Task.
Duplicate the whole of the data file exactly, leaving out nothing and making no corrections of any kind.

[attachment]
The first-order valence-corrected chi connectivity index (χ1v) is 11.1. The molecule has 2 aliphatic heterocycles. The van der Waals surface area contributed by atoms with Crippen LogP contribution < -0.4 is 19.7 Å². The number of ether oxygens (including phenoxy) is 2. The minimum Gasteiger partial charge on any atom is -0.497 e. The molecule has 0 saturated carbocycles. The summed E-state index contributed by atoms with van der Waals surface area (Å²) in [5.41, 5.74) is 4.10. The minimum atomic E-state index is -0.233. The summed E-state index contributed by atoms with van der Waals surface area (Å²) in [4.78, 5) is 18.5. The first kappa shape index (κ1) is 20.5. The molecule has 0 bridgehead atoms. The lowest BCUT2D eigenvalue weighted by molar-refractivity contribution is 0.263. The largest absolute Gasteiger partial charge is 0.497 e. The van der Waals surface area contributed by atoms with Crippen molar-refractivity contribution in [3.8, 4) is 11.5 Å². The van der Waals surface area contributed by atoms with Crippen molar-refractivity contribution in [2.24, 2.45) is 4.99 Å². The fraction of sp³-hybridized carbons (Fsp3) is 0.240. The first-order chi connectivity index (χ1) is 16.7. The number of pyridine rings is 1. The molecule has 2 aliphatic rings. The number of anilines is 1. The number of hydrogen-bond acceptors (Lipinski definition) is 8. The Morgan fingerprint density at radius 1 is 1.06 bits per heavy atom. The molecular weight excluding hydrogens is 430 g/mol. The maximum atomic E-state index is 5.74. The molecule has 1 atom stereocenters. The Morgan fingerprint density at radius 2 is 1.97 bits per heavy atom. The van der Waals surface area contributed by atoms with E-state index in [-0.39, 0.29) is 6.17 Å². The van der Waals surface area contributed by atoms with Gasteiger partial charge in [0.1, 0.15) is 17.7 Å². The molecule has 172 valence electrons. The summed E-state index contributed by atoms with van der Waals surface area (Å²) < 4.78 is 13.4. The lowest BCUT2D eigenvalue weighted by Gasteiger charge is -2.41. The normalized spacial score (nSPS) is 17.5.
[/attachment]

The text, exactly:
The first-order valence-corrected chi connectivity index (χ1v) is 11.1. The molecule has 2 aliphatic heterocycles. The van der Waals surface area contributed by atoms with Crippen LogP contribution < -0.4 is 19.7 Å². The number of ether oxygens (including phenoxy) is 2. The minimum Gasteiger partial charge on any atom is -0.497 e. The molecule has 0 saturated carbocycles. The summed E-state index contributed by atoms with van der Waals surface area (Å²) in [5.41, 5.74) is 4.10. The minimum atomic E-state index is -0.233. The summed E-state index contributed by atoms with van der Waals surface area (Å²) in [4.78, 5) is 18.5. The first kappa shape index (κ1) is 20.5. The molecule has 0 bridgehead atoms. The lowest BCUT2D eigenvalue weighted by molar-refractivity contribution is 0.263. The largest absolute Gasteiger partial charge is 0.497 e. The van der Waals surface area contributed by atoms with Crippen molar-refractivity contribution in [3.8, 4) is 11.5 Å². The van der Waals surface area contributed by atoms with Crippen molar-refractivity contribution in [2.24, 2.45) is 4.99 Å². The fraction of sp³-hybridized carbons (Fsp3) is 0.240. The first-order chi connectivity index (χ1) is 16.7. The number of pyridine rings is 1. The molecule has 2 aliphatic rings. The number of anilines is 1. The number of hydrogen-bond acceptors (Lipinski definition) is 8. The Morgan fingerprint density at radius 1 is 1.06 bits per heavy atom. The molecular weight excluding hydrogens is 430 g/mol. The maximum atomic E-state index is 5.74. The molecule has 1 atom stereocenters. The Morgan fingerprint density at radius 2 is 1.97 bits per heavy atom. The van der Waals surface area contributed by atoms with E-state index in [-0.39, 0.29) is 6.17 Å². The van der Waals surface area contributed by atoms with Gasteiger partial charge in [0.1, 0.15) is 17.7 Å². The molecule has 172 valence electrons. The summed E-state index contributed by atoms with van der Waals surface area (Å²) < 4.78 is 13.4. The lowest BCUT2D eigenvalue weighted by Gasteiger charge is -2.41. The normalized spacial score (nSPS) is 17.5.